At QuakeCon, during one of the panels, Matt Hooper from id mentioned the Kinect. A very vocal young fellow seated behind me barked, “Lag!” This guy in the audience had been saying things very loudly and very inappropriately, so for a brief moment, I thought he’d called Hooper “fag”. I think — no joke — he might have had Tourrette’s Syndrome. When someone mentioned Zelda, he declared, “Navi!” as if it were the answer to an unspoken quiz show challenge (i.e. “name the sidekick in the following videogame franchises…”). At a reference to Half-Life, he hollered, “Oh yeah!”, almost exactly matching the intonation of the Kool-Aid pitcher busting in through a brick wall.
But when the Kinect was mentioned, he announced, “Lag!”. That one word, that one syllable, is the chief characteristic of the Kinect for many of us. And now, this week, here is the Kinect resorting to a port of the iPhone game Fruit Ninja. Here it is, hoping to insinuate itself among better games in XBLA’s Summer of Arcade series, like NBC sticking episodes of The Michael Richards Show between Frasier and Friends. But the truth of the matter is that no matter how responsive Kinect becomes, the greater issue is that it’s solving problems that don’t exist. If I want to play a casual colorful finger slider like Fruit Ninja — I don’t, actually, but if I did — I’ll play it on the iPhone instead of waving my entire arms around in the living room.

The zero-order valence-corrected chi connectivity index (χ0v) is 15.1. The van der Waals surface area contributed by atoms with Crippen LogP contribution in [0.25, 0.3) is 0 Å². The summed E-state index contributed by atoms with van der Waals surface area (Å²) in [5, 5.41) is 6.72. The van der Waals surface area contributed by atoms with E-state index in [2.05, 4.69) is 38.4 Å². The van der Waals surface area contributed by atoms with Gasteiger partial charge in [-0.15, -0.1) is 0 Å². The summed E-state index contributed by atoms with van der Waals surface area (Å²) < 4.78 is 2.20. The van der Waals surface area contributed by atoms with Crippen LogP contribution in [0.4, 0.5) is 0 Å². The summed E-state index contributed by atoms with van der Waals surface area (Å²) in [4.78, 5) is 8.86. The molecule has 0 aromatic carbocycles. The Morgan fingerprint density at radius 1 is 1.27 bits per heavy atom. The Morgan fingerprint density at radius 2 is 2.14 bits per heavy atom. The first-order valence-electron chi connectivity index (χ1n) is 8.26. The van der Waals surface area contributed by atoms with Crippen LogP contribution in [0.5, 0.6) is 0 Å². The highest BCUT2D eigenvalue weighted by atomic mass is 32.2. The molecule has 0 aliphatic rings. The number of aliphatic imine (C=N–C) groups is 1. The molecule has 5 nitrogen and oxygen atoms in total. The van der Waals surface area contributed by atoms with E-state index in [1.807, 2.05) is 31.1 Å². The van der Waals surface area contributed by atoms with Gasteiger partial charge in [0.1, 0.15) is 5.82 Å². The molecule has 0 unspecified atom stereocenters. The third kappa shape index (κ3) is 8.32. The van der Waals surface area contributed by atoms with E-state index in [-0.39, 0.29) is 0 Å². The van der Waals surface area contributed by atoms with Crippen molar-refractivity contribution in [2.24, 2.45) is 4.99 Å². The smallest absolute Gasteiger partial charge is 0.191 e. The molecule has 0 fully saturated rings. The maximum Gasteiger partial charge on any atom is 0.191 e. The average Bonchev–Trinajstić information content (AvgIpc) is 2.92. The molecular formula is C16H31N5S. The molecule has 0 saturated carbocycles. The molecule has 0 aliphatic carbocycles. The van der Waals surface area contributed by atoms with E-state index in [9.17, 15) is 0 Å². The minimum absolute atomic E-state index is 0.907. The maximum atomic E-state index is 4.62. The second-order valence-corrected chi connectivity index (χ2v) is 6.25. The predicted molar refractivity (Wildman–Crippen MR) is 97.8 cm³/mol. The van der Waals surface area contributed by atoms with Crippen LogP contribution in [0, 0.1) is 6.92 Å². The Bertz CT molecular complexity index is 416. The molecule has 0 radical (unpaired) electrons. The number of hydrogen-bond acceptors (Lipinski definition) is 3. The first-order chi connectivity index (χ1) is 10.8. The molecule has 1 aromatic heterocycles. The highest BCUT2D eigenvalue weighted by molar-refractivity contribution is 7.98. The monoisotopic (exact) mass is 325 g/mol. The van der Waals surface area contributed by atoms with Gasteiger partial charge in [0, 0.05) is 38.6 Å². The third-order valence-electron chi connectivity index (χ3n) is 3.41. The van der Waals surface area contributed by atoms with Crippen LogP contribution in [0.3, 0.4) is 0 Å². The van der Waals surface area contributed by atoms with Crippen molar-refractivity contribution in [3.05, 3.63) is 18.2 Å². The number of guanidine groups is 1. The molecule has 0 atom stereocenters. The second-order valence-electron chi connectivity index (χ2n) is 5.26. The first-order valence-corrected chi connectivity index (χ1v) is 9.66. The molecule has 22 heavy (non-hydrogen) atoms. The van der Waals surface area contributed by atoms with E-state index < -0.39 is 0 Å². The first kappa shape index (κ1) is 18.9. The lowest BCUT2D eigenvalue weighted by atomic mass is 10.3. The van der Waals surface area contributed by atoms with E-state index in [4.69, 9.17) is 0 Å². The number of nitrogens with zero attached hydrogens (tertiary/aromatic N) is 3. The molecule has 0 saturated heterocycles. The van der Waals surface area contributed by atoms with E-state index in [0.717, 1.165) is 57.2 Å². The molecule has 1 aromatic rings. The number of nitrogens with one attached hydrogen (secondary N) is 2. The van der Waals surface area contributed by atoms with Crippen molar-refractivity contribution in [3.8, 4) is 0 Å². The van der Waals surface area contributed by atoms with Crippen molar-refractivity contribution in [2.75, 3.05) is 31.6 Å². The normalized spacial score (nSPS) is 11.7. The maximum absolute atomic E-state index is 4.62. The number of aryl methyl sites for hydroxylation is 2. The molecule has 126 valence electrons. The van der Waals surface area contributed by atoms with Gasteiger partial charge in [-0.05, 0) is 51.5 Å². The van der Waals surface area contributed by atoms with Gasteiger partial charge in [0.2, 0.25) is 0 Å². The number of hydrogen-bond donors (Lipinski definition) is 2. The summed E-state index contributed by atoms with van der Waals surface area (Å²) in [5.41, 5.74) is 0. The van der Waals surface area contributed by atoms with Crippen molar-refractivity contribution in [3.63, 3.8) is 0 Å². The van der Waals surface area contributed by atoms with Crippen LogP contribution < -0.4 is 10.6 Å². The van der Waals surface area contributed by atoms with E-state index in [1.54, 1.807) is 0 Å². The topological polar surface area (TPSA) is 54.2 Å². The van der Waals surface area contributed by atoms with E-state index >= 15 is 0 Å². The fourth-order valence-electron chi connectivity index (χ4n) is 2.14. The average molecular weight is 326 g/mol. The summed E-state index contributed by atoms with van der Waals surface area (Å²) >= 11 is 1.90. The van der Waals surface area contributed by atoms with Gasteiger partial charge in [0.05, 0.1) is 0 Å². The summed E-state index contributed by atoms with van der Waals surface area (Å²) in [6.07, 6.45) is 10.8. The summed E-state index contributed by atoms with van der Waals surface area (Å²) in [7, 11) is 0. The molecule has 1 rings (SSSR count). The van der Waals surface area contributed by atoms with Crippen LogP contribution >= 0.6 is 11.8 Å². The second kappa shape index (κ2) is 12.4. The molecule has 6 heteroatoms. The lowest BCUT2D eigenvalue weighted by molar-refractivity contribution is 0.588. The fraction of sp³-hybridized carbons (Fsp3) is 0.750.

So, anyway, not much of a wallet threat this week.